Bwhahhahahahahahahaha

A girl wrote that right?

No, a SCIENTIST wrote it. Can’t you tell? It’s all sciencey and stuff, based on the most cutting edge research no doubt. Why, he even used the word “genetics”!

PS: Steve Reuland, that picture is PERFECT. Zardoz is a movie everyone should watch once in their lifetime.

In one memorable discussion, a sixty-something college professor threw back his chair, jumped up, then started lumbering about like an ape to explain how a monkey walks.

I guess the most charitable way to read this is that Mike Matthews wasn’t paying very much attention to the professor in question.

The conversations with scientists were never dull. In one memorable discussion, a sixty-something college professor threw back his chair, jumped up, then started lumbering about like an ape to explain how a monkey walks.

Another English literature major perchance? * Snerk *

Despite what I said in another comment in another thread, the thought occurs to me here “give them enough rope …”

Better still, that should be “sell them the rope” so that they’ve less money to waste on their PR machine.

The comparisons with Zardoz are interesting. If I recall correctly from seeing that film, you had dysfunctional societies comprised of people living out assorted spaced-out fantasies, presumably as a result of having undergone a catastrophic descent of the kind that the creationists wish to visit upon us. Perhaps they all have a secret yearning to be Sean Connery in that oversized orange nappy. Fitting for individuals who are stuck in a world of intellectual babyhood.

Wonder if the AiG is going to team up with the Fixed Earth crowd? Now that would be a comedy spectacle too good to miss.

I’d also like to see how they try and second-guess where science is going in the next five years, given that [1] their illiteracy on the subject is stunning to behold, and [2] most of the actual genuine scientists working in the fields of interest would probably tell anyone who asked that making predictions about what’s going to turn up in the next five years is likely to be as fraught with idiot traps as any other attempt at predicting the future. There are ideas that have surfaced in the world of physics in the last five years that were probably undreamt of prior to that (ideas which, incidentally, are going to be quite a bombshell once they filter through to the general public) and I suspect the biologists haven’t been sitting on their hands either.

Incidentally, I’d move for a change of title here. The idea of an AiG “scientist” is an oxymoron surely.

Everyone knows there is a real science museum in Cincy, right?

http://www.cincymuseum.org/explore_[…]ral_history/

fusilier James 2:24

A recommendation for a bumper sticker to sell in the gift shop:

“This car went to The Creation Museum It’s UNBELIEVABLE!!!”

Yuk, yuk.

Can I puke now?

Wow!! That was so much scientific sciencey science that I can hardly contain myself. Little did I know that Adam’s chesthair was so akin to Sean Connery’s!!! Wow!!! Thanks sciencey scientists!!! Check this one out: The challenge for Mike Matthews, director of content development, was to find the best combination of videos, audio, and scenes that would stir hearts—not just give facts—about the history of God’s work of redemption. Geee!!!! What great science that is!!! All those hearts being stirred up for the Lord so that we can learn about how people shared Lebensraum with the high Jurassic…err…3,000 B.C. time era portion thing with Diplodocus!!! Look at those panels you can buy!!! Those velociraptors sure are well-behaved huh? Geee. God does such neat stuff.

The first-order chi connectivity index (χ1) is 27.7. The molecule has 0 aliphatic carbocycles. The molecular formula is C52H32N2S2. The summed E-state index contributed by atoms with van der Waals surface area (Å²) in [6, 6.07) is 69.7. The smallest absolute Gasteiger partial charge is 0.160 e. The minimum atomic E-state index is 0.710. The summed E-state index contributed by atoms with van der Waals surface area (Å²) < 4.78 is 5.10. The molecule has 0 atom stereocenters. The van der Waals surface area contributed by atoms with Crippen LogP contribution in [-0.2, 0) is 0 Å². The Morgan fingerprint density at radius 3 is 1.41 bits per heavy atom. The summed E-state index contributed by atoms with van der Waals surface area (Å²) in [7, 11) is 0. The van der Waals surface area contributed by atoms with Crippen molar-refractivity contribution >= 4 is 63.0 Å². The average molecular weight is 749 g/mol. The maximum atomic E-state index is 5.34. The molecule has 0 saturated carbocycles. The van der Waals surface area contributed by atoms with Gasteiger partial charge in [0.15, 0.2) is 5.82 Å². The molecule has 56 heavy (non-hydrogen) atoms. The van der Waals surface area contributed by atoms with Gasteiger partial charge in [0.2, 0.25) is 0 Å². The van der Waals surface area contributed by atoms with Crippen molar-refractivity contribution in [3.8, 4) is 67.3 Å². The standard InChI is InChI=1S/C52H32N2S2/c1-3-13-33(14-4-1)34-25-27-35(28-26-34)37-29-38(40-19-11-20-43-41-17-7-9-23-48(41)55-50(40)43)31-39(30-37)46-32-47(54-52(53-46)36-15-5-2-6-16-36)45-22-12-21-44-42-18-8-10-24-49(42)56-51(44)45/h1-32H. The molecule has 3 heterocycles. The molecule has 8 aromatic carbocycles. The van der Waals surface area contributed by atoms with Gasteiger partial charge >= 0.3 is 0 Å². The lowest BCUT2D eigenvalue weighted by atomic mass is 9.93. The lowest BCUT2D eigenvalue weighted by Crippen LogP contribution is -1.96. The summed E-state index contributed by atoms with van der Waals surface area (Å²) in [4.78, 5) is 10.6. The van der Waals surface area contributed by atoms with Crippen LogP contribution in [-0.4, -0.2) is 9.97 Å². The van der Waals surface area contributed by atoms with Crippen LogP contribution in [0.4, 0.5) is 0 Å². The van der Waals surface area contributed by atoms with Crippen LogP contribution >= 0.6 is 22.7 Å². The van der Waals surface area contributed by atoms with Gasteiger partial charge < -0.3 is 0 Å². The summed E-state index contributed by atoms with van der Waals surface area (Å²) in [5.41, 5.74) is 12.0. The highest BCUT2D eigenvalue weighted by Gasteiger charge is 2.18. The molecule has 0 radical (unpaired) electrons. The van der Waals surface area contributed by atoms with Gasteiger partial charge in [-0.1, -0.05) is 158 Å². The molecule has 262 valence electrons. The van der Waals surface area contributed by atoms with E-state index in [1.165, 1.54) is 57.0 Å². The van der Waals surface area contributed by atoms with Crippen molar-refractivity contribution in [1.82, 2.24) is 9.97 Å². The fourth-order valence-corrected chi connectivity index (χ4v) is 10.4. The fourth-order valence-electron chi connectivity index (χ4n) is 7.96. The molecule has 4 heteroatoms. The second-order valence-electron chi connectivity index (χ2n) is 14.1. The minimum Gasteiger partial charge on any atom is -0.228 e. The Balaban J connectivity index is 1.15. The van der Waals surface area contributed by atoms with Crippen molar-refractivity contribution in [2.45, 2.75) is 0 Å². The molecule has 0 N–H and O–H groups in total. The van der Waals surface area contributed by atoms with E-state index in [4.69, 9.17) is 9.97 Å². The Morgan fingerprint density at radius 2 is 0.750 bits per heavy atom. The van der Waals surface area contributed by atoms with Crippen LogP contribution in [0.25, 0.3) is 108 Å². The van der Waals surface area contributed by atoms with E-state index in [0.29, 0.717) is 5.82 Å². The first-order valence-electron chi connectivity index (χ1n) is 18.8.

Answers In Genesis is getting set to open their new Creation Museum, the one that is so well placed it’s miraculously within a 6-hours’ drive of 2/3rds of the American population.

Some time ago I drove from Holywood, Co.Down:

http://www.britinfo.net/index_Holywood.htm

All the way to Clifden in Connemara:

http://www.connemara-tourism.org/re[…]clifden.html

We set of at around 11.00 a.m. stopping, just over the border for lunch (about 45 minutes). We also had a meal in Westport (another 1hr), http://westport.mayo-ireland.ie/

finally arriving at our destination around 9.30 pm.

Given that we didn’t even drive the full length of Ireland, I reckon AiG’s claim is just plain silly, as Steve has said.

As for the Sean Connery chest hair, I wonder if Eve will look like Ursela Andress ?

http://www.cedmagic.com/featured/00[…]ey-ryder.jpg

Still, I’ve heard Ken Ham pontificating that the pre-flood climate was very similar to that of the Virgin Islands today !

Ham has also stated that on his last trip to Belfast in 2005, many people came up to him and said they were going to visit the museum when it opens. I have no doubts that this is true !

Keanus- Answers in Genesis (AiG) is an independent 501(c)(3) nonprofit ministry organization. (whatever that means)

Next, the museum tries to prove that the Earth is flat and is the center of the universe.

And we wonder why the rest of the world laughs at us!

Re “Next, the museum tries to prove that the Earth is flat and is the center of the universe.”

Hmm. Aren’t those two claims inconsistent with each other?

Henry, you mean the staffed building version of the Fixed Earth website perchance?

Mind you, given what they keep saying about the whole of Western science being an Evil Jewish Conspiracyâ„¢, I suspect the Anti-Defamation League would put a stop to that pretty quickly …

No, I was just referring to having a flat object as the center of something. But on second thought, if a Flat-Earth-believer accepts that the universe is a good bit larger than the Earth, I guess the flat earth could be presumed to be in the middle of it. So never mind my previous comment.

Henry

Evil Jewish Conspiracyâ„¢,

I’ve always wondered why everybody’s worried about the whole Jewish Conspiracy thing.

They’re obviously not very good at it.

I sure know that if I were the hidden puppetmaster that controlled the world, I certainly wouldn’t pick out a tiny, arid speck of land, with no significant energy or mineral resources other than salt, limited ports and trade opportunities and little arable land, where it would be difficult to carve out a thriving economy even if it weren’t and surrounded by hostile enemies, as my homeland.

I think I would have picked, oh, maybe Brazil.

But hey - that’s just me.

tOops, typo.

Should have been…

“ even if it weren’t surrounded by hostile enemies… “

a superfluous “and” mutated in.

Connery has short chest hair? I’d go with ‘long and wooly’ or even ‘yak-like’, personally.

(Nothing against you, Sean, as you’re a great actor.)

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This page contains a single entry by Steve Reuland published on March 27, 2007 3:56 PM.